PPR Pipes vs Copper Pipes – Pros And Cons
This is the dilemma that you inevitably run into when installing a central heating system, change the radiators or embark upon an ambitious home renovation. If you ask an old conservative plumber, he will surely point to the copper pipes which he may say are both aesthetic and practical. If you ask a younger plumber, more flexible and upgraded professionally, he will say PPR is a more efficient option, especially from a financial perspective. So let’s now take a look at the pros and cons of PPR pipes vs copper pipes so you find it easier to make the best choice for your home.
First of all, you need to know that, as concerns the manual labor, both the PPR and the copper pipes implies the same working time. Another resemblance between the two is that both of them resists corrosion, unlike steel and cast iron. When it comes to differences, note that copper is more expensive because the price of copper fluctuates with the demand for raw materials, with the difference amounting to at least 20 per cent.
As a new type of pipe material, PPR pipe has a unique advantage. It can be used as a cold water pipe, hot water pipes can also be used. PR pipe interface with hot-melt technology, fully integrated between the tubes together. So once installation and pressure test passed, there are not the same as the aluminum pipe leaking a long time on the aging phenomenon. Advantage: moderate price, stable performance, heat insulation, corrosion resistance, smooth inner wall, safe and reliable, does not penetrate, use fixed number of year can be up to 50 years. In its turn, copper’s durability is guaranteed for 30 years.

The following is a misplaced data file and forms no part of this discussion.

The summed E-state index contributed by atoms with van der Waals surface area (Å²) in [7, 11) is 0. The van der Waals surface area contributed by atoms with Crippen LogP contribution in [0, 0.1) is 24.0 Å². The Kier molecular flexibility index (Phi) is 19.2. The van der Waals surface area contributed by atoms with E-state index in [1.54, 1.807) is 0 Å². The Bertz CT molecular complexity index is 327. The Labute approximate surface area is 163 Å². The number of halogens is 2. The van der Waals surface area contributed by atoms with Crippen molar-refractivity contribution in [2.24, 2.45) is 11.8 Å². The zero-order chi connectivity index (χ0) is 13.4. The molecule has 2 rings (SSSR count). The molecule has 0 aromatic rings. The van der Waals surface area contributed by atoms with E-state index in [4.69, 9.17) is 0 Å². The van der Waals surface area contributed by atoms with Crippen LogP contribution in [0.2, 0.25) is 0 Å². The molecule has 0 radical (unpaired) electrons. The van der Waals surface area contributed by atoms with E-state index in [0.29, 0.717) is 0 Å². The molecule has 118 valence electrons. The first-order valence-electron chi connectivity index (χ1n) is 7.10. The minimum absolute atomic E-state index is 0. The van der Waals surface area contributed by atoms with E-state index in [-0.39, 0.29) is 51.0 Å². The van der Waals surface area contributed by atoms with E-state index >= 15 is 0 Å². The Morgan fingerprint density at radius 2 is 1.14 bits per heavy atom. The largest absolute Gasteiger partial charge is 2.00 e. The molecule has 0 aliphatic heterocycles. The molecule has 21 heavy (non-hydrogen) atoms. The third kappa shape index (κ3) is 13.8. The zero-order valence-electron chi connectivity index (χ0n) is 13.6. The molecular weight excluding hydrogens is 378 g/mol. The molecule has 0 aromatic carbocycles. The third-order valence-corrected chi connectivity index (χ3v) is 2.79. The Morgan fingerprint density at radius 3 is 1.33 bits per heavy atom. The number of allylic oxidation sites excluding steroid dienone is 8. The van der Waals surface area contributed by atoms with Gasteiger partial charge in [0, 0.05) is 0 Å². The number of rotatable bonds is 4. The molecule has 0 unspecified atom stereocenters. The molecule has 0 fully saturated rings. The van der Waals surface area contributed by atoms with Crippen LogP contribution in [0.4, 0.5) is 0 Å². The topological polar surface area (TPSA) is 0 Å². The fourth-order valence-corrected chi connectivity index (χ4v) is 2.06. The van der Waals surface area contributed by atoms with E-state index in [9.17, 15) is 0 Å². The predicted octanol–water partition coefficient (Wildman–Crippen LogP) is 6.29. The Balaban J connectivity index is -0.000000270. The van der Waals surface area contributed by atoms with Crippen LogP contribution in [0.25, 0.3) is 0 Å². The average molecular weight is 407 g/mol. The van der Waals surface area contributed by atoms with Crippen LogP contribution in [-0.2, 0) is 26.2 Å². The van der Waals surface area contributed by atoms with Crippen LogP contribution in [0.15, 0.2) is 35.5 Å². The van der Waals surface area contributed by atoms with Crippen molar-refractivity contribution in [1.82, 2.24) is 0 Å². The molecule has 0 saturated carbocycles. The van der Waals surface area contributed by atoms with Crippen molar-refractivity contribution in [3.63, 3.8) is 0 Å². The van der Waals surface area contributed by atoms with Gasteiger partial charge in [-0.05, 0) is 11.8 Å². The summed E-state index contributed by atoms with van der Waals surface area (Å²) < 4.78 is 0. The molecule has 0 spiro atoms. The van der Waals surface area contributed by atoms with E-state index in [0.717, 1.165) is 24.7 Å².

A net pro for the PPR pipes also resides in the fact they are more corrosion resistant that copper pipes. So this types of plumbing is recommended for homes still connected to an urban centralized heating system which undergo periodical cleaning process based on chemical substances which can affect the copper.
On the other hand, from an aesthetic perspective, copper pipes score a big point. PPR pipes are massive and unaesthetic, with bulky fittings and larger than the pipe itself, sometimes forcing owners to cover them, while the copper pipes are slimmer. The latter can also be painted in different colors so to match the home décor. PPR pipes can also be painted, but paint peels off sooner.
Compared to PPR, coper pipes are also more resistant to mechanical shocks and more enduring since most of the copper installation is welding. Still, copper pipes have a lower sound proofing capacity than PPR pipes.
Sources: Carpat-instal.ro, Mesterulcaseiaici.blogspot.ro, Zjqng.com
You forgot to mention that copper can be swell at higher price after 30 years but PPR will be just scrap..
PPR will be scrap after 50 years….maybe.
Are you looking at copper as an investment or plumbing?